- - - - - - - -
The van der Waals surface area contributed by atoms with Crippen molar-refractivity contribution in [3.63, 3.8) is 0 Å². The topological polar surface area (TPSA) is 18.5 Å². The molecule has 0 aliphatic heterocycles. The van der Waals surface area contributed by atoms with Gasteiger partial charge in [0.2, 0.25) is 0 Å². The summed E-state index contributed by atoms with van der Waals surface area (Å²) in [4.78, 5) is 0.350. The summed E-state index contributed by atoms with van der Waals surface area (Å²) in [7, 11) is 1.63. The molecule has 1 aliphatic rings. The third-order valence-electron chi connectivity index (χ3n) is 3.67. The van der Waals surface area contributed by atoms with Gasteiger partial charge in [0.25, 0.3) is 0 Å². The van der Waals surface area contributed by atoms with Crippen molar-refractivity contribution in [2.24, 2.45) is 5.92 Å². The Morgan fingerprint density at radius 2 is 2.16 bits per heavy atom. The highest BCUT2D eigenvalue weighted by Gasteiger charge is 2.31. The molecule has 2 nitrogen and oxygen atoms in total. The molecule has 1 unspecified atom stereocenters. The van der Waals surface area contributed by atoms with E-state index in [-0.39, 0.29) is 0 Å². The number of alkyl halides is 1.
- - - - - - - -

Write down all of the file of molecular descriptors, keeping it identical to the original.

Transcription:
The van der Waals surface area contributed by atoms with Crippen molar-refractivity contribution in [3.63, 3.8) is 0 Å². The topological polar surface area (TPSA) is 18.5 Å². The molecule has 0 aliphatic heterocycles. The van der Waals surface area contributed by atoms with Gasteiger partial charge in [0.2, 0.25) is 0 Å². The summed E-state index contributed by atoms with van der Waals surface area (Å²) in [4.78, 5) is 0.350. The summed E-state index contributed by atoms with van der Waals surface area (Å²) in [7, 11) is 1.63. The molecule has 1 aliphatic rings. The third-order valence-electron chi connectivity index (χ3n) is 3.67. The van der Waals surface area contributed by atoms with Gasteiger partial charge in [0.25, 0.3) is 0 Å². The van der Waals surface area contributed by atoms with Crippen molar-refractivity contribution in [2.24, 2.45) is 5.92 Å². The Morgan fingerprint density at radius 2 is 2.16 bits per heavy atom. The highest BCUT2D eigenvalue weighted by Gasteiger charge is 2.31. The molecule has 2 nitrogen and oxygen atoms in total. The molecule has 1 unspecified atom stereocenters. The van der Waals surface area contributed by atoms with E-state index in [-0.39, 0.29) is 0 Å². The number of alkyl halides is 1.